Hewlett Packard Enterprise is pulling up its stakes in Silicon Valley and heading for Texas. It is not the first large technology company to move, nor will it be the last.
If you visit a private HP Garage museum in Palo Alto, California, you will see a plaque announcing it as “Silicon Valley Birthplace.”
“This garage is the birthplace of the world’s first high-tech region, Silicon Valley,” the marker reads. He names two Stanford students, William Hewlett and David Packard, who “in 1938 began to develop their first product, an audio oscillator, in this garage.” (The pair’s first customer? Walt Disney, who at the time was working on the 1940s Fantasy.)
Earlier this month, Hewlett Packard Enterprise (HPE) announced – as the company is now known – that it would leave Silicon Valley for Houston, Texas, where it is currently building a world-class campus when. (HPE, which makes servers and networking gear, should not be confused with HP Inc., the laptop and printer maker. Both companies were created in 2015 after the Hewlett-Packard Company split its businesses.)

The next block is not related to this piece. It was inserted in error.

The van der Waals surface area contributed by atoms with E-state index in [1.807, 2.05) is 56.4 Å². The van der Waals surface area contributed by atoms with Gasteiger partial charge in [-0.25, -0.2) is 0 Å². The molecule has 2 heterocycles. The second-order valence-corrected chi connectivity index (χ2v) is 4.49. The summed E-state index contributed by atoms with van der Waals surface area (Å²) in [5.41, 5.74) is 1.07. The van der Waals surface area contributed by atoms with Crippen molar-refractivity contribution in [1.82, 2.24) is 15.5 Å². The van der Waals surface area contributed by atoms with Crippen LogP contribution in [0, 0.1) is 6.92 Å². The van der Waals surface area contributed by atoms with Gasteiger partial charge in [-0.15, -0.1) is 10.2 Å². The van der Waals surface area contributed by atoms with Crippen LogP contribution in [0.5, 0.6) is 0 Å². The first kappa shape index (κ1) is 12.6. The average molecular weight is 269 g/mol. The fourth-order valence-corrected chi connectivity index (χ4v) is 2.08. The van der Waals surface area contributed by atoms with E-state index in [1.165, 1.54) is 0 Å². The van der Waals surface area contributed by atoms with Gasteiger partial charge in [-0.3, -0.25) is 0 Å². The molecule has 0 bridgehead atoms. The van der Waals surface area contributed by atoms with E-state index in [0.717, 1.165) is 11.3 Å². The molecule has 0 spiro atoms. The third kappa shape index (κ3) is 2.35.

It is not the first technology company to relocate its headquarters from California to Texas, which by far has a much more favorable business climate. SignEasy, QuestionPro and DZS all made moves during the last 12 months. What makes HPE’s decision especially noteworthy is not just its size – the company reported $ 7.2 billion in sales in the quarter ended Oct. 31 – but also its role as one of Silicon Valley’s founding companies.
Elon Musk Snubs California. Is Tesla Next to Come to Texas?
I don’t think HPE will be the last big tech company to say goodbye to the Golden State and hello to Lone Star State. There is speculation right now that Tesla could be next to move.